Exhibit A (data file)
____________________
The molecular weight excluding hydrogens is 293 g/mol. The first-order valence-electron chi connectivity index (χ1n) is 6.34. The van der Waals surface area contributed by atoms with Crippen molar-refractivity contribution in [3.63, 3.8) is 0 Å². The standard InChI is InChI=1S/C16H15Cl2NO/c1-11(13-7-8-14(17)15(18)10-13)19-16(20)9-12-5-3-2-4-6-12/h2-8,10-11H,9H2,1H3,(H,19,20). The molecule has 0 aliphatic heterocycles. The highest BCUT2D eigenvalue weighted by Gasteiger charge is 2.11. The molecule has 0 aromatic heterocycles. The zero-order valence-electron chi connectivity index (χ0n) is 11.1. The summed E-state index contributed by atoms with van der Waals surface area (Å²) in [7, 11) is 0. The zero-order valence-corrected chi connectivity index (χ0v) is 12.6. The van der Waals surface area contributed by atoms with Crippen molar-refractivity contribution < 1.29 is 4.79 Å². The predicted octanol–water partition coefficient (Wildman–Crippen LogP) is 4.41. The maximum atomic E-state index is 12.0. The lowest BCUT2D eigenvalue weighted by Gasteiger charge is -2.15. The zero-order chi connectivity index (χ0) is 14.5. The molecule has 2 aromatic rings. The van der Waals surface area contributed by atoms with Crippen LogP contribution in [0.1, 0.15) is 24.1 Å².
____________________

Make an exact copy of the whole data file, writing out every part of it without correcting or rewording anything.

The molecular weight excluding hydrogens is 293 g/mol. The first-order valence-electron chi connectivity index (χ1n) is 6.34. The van der Waals surface area contributed by atoms with Crippen molar-refractivity contribution in [3.63, 3.8) is 0 Å². The standard InChI is InChI=1S/C16H15Cl2NO/c1-11(13-7-8-14(17)15(18)10-13)19-16(20)9-12-5-3-2-4-6-12/h2-8,10-11H,9H2,1H3,(H,19,20). The molecule has 0 aliphatic heterocycles. The highest BCUT2D eigenvalue weighted by Gasteiger charge is 2.11. The molecule has 0 aromatic heterocycles. The zero-order valence-electron chi connectivity index (χ0n) is 11.1. The summed E-state index contributed by atoms with van der Waals surface area (Å²) in [7, 11) is 0. The zero-order valence-corrected chi connectivity index (χ0v) is 12.6. The van der Waals surface area contributed by atoms with Crippen molar-refractivity contribution < 1.29 is 4.79 Å². The predicted octanol–water partition coefficient (Wildman–Crippen LogP) is 4.41. The maximum atomic E-state index is 12.0. The lowest BCUT2D eigenvalue weighted by Gasteiger charge is -2.15. The zero-order chi connectivity index (χ0) is 14.5. The molecule has 2 aromatic rings. The van der Waals surface area contributed by atoms with Crippen LogP contribution in [0.1, 0.15) is 24.1 Å².